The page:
At 39+6 it was time to report to hospital and once again Oggi cooked food to ensure that I had fresh food to eat in the hospital instead of the terrible hospital food, he also carried the super heavy bag momma packed, into the hospital. Not knowing he would be doing this 2 more times! I had packed a rose quartz lamp, crystals, diffuser, healthy food, coconuts etc. And with a few “babe what did you pack it’s sooooo heavy” comments, he took the bag everywhere! Settled in hospital with cervidil.. both excited that we would meet baby soon…nothing. Tried to do the Foley’s catheter.. did not work. I was a little anxious of what was to happen next and when they said c-section, I got really emotional and Oggi was calm and collected and happy to do whatever I wanted to do and whatever felt right to me. So back home we went.
We were leaving home on Monday, enjoying our last Sunday night together, as we were definitely coming home with a baby, imagine the feeling of coming home… no baby!
On Thursday, we had to report back to hospital for another attempt at induction and once again, here Oggi prepared a spicy curry and carried our three heavy bags back into hospital to carry them back out 2 hours later as I did not want to get a c section. Once again, I felt so supported by him in my decision to do what I thought was best for me and for the baby. The hospital told us to come back on Monday so we enjoyed another last weekend alone together, and when we went to hospital on Monday afternoon, he did say “I am not coming home without a baby again”.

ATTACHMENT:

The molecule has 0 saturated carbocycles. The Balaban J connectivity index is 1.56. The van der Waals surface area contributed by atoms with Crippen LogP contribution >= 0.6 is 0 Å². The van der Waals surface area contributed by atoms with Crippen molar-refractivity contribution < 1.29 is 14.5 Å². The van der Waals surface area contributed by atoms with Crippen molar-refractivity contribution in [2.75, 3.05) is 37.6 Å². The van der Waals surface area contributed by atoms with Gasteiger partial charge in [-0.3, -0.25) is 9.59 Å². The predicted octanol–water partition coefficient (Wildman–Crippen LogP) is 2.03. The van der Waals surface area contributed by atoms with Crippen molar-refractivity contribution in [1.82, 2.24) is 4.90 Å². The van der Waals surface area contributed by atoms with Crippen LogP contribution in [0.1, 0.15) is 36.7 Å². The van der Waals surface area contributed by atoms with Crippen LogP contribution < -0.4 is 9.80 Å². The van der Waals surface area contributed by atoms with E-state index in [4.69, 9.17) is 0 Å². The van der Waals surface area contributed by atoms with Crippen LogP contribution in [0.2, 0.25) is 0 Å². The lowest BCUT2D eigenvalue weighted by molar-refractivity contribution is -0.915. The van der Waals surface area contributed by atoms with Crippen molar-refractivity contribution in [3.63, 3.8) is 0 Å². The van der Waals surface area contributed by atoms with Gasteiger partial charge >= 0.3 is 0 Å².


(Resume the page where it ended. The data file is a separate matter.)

The catheter worked, and I had eggplant parmigiana once again for dinner, and again our room was set up with crystals, essential oils and music, as Oggi had carefully prepared 3 playlists. Momo (our baby’s nickname in the belly) up, Momo down and Momo Classical chants (on request from me). Midwives and doctors kept commenting on how nice the music was!